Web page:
In this post, pictures 1, 4, 5, and 8 came from Dick's archives.  The rest came from ours. 

Friday, March 15, 2013

Mory's Clock - A Small Piece of New Haven History

This is a picture of a clock given to Mory's founder, Frank Moriarty, in 1866.  This clock was later given to the father of a friend by Frank Moriarty, to settle a debt.  


“Presented to Mr. Frank Moriarty from some of his many friends as a testimony of their esteem of his character as a man. February 22. 1866.”  

Inscription on clock




Tuesday, March 12, 2013

Scalloping in Chatham, Massachusetts (Late 1960's)


Back in the late 1960s, Willard Nickerson was scalloping in Chatham, Massachusetts.    He was a third generation fisherman, whose family started Nickerson Fish and Lobster.  And those familiar with the history of Cape Cod know that Chatham was first settled in 1664 by William Nickerson.

Here are some photos from our archives.


















Of course there are Crown Pilot crackers.







As with hunting dogs, decoys, sailboats, pheasants, anchors, nautical knots and charts, and whales, scallop shells have become such iconic motifs that they can easily drift into pure mall store ether. So it is nice to return to source and tap the reality of the attributes they represent - productive, tough, outdoor, active, and natural- rather than just accept others' commercial attempt to turn them into exactly the opposite.



Tuesday, March 5, 2013

Great New England Libraries: Branford, Connecticut's James Blackstone Memorial Library


New England has so many good libraries and some, perhaps including Camden's and Concord's, rise to the top.  One of the great libraries of New England is Branford, Connecticut's James Blackstone Memorial Library.

In the medium sized coastal town of Branford, it is an architectural outlier.  The town has a long history, originally settled in 1638  (then called Totoket) as part of New Haven.  It has gone through several transformations over almost four hundred years, including into a resort destination in the 1800s which ended around the time of the 1938 hurricane.  Today it is known not only for its unique waterfront communities like Stony Creek,  Pine Orchard, and Pawson Park, but unfortunately for the sheer number of condominiums.  But in the middle of it all stands the grand James Blackstone Memorial Library.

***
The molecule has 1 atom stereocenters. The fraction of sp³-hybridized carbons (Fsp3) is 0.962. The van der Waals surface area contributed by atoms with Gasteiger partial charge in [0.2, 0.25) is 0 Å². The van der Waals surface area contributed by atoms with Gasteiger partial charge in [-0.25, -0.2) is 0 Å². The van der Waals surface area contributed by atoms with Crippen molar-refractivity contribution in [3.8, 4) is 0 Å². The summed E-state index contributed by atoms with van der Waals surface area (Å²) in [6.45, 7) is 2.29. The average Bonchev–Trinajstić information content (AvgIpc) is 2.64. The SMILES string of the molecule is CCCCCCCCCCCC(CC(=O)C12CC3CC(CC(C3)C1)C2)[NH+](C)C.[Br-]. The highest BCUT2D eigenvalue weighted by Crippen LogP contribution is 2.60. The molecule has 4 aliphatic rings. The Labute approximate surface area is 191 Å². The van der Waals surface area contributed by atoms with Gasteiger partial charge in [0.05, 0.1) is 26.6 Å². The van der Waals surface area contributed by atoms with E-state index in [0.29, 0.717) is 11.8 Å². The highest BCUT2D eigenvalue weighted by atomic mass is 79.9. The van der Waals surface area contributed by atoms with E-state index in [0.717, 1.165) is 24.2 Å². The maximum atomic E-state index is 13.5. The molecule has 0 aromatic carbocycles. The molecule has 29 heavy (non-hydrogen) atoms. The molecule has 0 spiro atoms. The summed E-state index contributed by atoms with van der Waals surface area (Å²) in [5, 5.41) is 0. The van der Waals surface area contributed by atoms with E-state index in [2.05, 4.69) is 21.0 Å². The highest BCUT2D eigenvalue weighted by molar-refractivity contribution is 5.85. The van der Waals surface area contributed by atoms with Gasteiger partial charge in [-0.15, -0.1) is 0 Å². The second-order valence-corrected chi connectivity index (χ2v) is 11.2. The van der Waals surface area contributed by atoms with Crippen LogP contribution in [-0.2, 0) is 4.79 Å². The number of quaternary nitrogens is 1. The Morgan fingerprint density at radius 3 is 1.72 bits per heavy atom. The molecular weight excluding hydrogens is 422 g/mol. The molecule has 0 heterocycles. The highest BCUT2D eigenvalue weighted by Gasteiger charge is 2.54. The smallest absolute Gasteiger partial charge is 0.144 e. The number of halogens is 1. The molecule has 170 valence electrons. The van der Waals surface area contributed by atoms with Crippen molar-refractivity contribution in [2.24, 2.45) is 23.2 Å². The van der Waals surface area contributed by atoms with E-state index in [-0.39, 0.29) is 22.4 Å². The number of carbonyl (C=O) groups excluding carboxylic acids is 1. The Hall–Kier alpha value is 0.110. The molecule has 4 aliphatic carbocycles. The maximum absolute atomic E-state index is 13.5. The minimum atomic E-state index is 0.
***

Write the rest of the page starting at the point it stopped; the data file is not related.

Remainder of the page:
All of the marble, white for the outside and pink for the inside, came from Tennessee.

Trying out two new items that were recently sent.




All libraries provide some of our best public spaces and so many across New England are perfect for a wifi fix.

The murals were painted by Oliver Dennett Grover....


...as were the medallion portraits of famous authors Bryant, Emerson, Hawthorne, Longfellow, Whittier, Holmes, Lowell and Stowe.

Perhaps a space should have been reserved for Larry and Sergey.


Some like to go to hear Yale's Whiffenpoofs perform, in part due to the superb acoustics. 

The floor tiles were designed in Paris specifically for the library.



Designed by Chicago architect Solon Spencer Beman and completed in 1896, the library was paid for by Timothy Blackstone in honor of his father James who grew up in Branford, and was a Captain in the Connecticut Militia. 
The two bronze doors at the entrance were designed by William Fitzroy Smith and weigh 2.000 pounds each.

Austin Jeffers Polished Leather and Waxed Canvas tote that was sent.

These Bass Weejuns were also sent.


The Branford Green

The Town Hall

Congregational Church Steeple


These (from our archives) were taken back in the early 1960s: